I’ve come to think we need both daily access to nature and longer, perhaps less frequent sessions. Of course, if you live in the countryside this is easy. You can take those longer sessions any time you step out your door, and your daily access is right outside your window.
But for those of us in cities, it’s more challenging. We’re often surrounded by steel and concrete and lucky if there’s even a patch of grass outside the window, let alone a tree or field. To get that daily fix of green, we need to make changes to our home environment.
This doesn’t mean as bold a change as quitting your job and moving to the countryside, or even buying a house with a garden like I did. It can be as simple as growing some plants in your flat, or seeking out one that will take you through a park on your daily commute next time your lease is up.
It can also be finding the little parks scattered through many cities, or taking a short bus ride to visit some of the larger ones, as often as you can. Perhaps the best you can do on weekdays is take a walk through a tree-lined street on your lunch break, but once a week you detour on your trip home via the city’s largest park for a twenty-minute walk.
If you’re anything like me, however, one of the biggest benefits to spending time outside is the complete and utter solitude of being the only person you can see or hear in the woods. And that’s hard in a city park. This is why it’s also important to take more focussed trips. It doesn’t have to be a long weekend camping in the woods (though that’s an excellent idea), but finding larger, more remote walking trails within a half hour to an hour of where you live and taking the time at the weekend to go to them helps immensely.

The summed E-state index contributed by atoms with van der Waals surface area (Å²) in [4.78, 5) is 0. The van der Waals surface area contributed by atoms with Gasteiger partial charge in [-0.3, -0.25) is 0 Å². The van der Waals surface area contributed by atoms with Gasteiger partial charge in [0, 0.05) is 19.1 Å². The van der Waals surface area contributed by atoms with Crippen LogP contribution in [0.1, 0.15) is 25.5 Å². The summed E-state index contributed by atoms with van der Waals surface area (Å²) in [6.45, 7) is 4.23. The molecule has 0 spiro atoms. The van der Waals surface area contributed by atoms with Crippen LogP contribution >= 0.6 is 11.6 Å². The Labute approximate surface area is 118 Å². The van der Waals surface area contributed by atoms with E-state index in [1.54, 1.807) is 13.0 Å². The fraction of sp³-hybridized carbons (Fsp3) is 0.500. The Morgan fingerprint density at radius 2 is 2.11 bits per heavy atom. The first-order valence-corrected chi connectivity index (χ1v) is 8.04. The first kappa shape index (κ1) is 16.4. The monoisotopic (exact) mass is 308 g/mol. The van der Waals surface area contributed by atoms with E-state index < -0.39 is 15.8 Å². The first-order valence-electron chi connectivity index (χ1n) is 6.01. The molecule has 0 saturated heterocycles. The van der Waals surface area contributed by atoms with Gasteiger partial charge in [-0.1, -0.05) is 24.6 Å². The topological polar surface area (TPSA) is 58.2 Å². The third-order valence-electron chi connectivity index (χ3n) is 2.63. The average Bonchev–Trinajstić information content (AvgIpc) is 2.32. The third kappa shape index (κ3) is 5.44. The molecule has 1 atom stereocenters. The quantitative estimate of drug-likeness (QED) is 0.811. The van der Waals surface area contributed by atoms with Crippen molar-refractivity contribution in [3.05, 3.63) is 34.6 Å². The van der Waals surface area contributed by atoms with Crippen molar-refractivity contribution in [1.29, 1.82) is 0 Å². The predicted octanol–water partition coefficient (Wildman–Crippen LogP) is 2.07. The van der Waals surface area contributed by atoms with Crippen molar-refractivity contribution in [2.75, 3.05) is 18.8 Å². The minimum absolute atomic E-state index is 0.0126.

This is something I definitely need to work on. I always reach my weekends feeling the urge to relax. And, while I know that going outside will make me feel far more relaxed than sitting at home, the idea of going out and driving feels so un-relaxing that I don’t want to bother.
My husband and I have recently decided to find somewhere new to go for a walk every weekend, from now until the snow starts (and hopefully beyond that – I’ve become intrigued by the Norwegian concept of friluftsliv, or embracing the weather and spending time outdoors even in the winter, thanks to Emma at Field and Nest). We’ve made it a commitment to each other, which makes either of us less likely to break it when the time comes. And by looking for new places, it’s exciting. It’s not the routine of getting in the car and driving to the same place; it’s spending weekdays looking for new trails and getting to try them out at the weekend. And, hopefully, building a bank of places we can head to and know we’ll enjoy when we need a walk.